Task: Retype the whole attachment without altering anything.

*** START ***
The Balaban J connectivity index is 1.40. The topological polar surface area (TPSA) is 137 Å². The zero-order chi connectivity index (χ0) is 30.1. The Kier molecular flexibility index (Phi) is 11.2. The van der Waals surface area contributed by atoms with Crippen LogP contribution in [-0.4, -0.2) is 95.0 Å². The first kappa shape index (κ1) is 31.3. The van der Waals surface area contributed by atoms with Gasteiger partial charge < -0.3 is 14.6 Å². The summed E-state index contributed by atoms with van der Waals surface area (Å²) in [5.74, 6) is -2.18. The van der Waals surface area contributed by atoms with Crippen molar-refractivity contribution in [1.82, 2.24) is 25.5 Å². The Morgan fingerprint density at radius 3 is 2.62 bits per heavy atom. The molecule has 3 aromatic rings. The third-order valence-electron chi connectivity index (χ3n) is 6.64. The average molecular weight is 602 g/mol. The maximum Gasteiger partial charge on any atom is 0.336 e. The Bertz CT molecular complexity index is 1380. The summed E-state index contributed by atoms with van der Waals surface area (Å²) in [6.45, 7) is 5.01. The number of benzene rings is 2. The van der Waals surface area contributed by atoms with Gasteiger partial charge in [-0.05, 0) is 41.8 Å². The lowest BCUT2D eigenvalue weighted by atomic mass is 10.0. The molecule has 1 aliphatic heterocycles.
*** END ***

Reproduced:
The Balaban J connectivity index is 1.40. The topological polar surface area (TPSA) is 137 Å². The zero-order chi connectivity index (χ0) is 30.1. The Kier molecular flexibility index (Phi) is 11.2. The van der Waals surface area contributed by atoms with Crippen LogP contribution in [-0.4, -0.2) is 95.0 Å². The first kappa shape index (κ1) is 31.3. The van der Waals surface area contributed by atoms with Gasteiger partial charge < -0.3 is 14.6 Å². The summed E-state index contributed by atoms with van der Waals surface area (Å²) in [5.74, 6) is -2.18. The van der Waals surface area contributed by atoms with Crippen molar-refractivity contribution in [1.82, 2.24) is 25.5 Å². The Morgan fingerprint density at radius 3 is 2.62 bits per heavy atom. The molecule has 3 aromatic rings. The third-order valence-electron chi connectivity index (χ3n) is 6.64. The average molecular weight is 602 g/mol. The maximum Gasteiger partial charge on any atom is 0.336 e. The Bertz CT molecular complexity index is 1380. The summed E-state index contributed by atoms with van der Waals surface area (Å²) in [6.45, 7) is 5.01. The number of benzene rings is 2. The van der Waals surface area contributed by atoms with Gasteiger partial charge in [-0.05, 0) is 41.8 Å². The lowest BCUT2D eigenvalue weighted by atomic mass is 10.0. The molecule has 1 aliphatic heterocycles.